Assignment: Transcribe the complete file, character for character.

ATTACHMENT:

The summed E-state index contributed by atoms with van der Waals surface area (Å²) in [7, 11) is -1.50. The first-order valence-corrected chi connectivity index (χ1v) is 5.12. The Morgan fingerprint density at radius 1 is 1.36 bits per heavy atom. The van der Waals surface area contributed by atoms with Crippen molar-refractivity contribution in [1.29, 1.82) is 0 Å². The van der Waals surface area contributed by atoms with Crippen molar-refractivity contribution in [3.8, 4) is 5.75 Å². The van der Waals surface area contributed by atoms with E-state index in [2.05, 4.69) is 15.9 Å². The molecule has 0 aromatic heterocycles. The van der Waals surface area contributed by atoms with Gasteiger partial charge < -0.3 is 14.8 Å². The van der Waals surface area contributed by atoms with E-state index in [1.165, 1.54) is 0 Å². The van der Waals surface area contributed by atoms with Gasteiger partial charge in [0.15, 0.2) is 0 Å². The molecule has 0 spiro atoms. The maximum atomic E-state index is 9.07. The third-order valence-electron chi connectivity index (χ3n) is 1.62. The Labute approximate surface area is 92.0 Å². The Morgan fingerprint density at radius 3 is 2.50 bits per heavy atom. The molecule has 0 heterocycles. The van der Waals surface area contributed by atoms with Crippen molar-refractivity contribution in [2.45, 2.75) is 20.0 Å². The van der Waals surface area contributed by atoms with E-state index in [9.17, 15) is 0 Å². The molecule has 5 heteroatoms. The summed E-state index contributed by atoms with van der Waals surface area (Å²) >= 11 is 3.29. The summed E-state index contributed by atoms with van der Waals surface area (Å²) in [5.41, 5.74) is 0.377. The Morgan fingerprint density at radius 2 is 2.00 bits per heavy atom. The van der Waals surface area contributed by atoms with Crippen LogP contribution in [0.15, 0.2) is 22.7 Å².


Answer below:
The summed E-state index contributed by atoms with van der Waals surface area (Å²) in [7, 11) is -1.50. The first-order valence-corrected chi connectivity index (χ1v) is 5.12. The Morgan fingerprint density at radius 1 is 1.36 bits per heavy atom. The van der Waals surface area contributed by atoms with Crippen molar-refractivity contribution in [1.29, 1.82) is 0 Å². The van der Waals surface area contributed by atoms with Crippen molar-refractivity contribution in [3.8, 4) is 5.75 Å². The van der Waals surface area contributed by atoms with E-state index in [2.05, 4.69) is 15.9 Å². The molecule has 0 aromatic heterocycles. The van der Waals surface area contributed by atoms with Gasteiger partial charge < -0.3 is 14.8 Å². The van der Waals surface area contributed by atoms with E-state index in [1.165, 1.54) is 0 Å². The van der Waals surface area contributed by atoms with Gasteiger partial charge in [0.15, 0.2) is 0 Å². The molecule has 0 spiro atoms. The maximum atomic E-state index is 9.07. The third-order valence-electron chi connectivity index (χ3n) is 1.62. The Labute approximate surface area is 92.0 Å². The Morgan fingerprint density at radius 3 is 2.50 bits per heavy atom. The molecule has 0 heterocycles. The van der Waals surface area contributed by atoms with Crippen molar-refractivity contribution in [2.45, 2.75) is 20.0 Å². The van der Waals surface area contributed by atoms with E-state index in [9.17, 15) is 0 Å². The molecule has 5 heteroatoms. The summed E-state index contributed by atoms with van der Waals surface area (Å²) >= 11 is 3.29. The summed E-state index contributed by atoms with van der Waals surface area (Å²) in [5.41, 5.74) is 0.377. The Morgan fingerprint density at radius 2 is 2.00 bits per heavy atom. The van der Waals surface area contributed by atoms with Crippen LogP contribution in [0.15, 0.2) is 22.7 Å².